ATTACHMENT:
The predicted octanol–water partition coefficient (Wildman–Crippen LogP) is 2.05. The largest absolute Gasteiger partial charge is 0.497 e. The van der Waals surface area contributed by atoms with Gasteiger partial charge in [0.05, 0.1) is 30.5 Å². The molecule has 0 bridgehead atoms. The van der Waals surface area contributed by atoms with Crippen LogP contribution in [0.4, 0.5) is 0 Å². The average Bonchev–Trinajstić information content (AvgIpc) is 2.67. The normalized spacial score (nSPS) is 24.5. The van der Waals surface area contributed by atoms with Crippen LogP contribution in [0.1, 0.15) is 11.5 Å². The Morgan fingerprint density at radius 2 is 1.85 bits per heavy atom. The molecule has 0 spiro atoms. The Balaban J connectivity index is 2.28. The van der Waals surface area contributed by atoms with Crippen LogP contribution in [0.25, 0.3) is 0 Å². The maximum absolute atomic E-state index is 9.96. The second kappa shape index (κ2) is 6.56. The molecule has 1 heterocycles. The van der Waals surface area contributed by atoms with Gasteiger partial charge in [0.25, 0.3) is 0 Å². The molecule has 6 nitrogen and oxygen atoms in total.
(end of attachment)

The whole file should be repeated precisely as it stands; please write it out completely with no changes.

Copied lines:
The predicted octanol–water partition coefficient (Wildman–Crippen LogP) is 2.05. The largest absolute Gasteiger partial charge is 0.497 e. The van der Waals surface area contributed by atoms with Gasteiger partial charge in [0.05, 0.1) is 30.5 Å². The molecule has 0 bridgehead atoms. The van der Waals surface area contributed by atoms with Crippen LogP contribution in [0.4, 0.5) is 0 Å². The average Bonchev–Trinajstić information content (AvgIpc) is 2.67. The normalized spacial score (nSPS) is 24.5. The van der Waals surface area contributed by atoms with Crippen LogP contribution in [0.1, 0.15) is 11.5 Å². The Morgan fingerprint density at radius 2 is 1.85 bits per heavy atom. The molecule has 0 spiro atoms. The Balaban J connectivity index is 2.28. The van der Waals surface area contributed by atoms with Crippen LogP contribution in [0.25, 0.3) is 0 Å². The maximum absolute atomic E-state index is 9.96. The second kappa shape index (κ2) is 6.56. The molecule has 1 heterocycles. The van der Waals surface area contributed by atoms with Gasteiger partial charge in [0.25, 0.3) is 0 Å². The molecule has 6 nitrogen and oxygen atoms in total.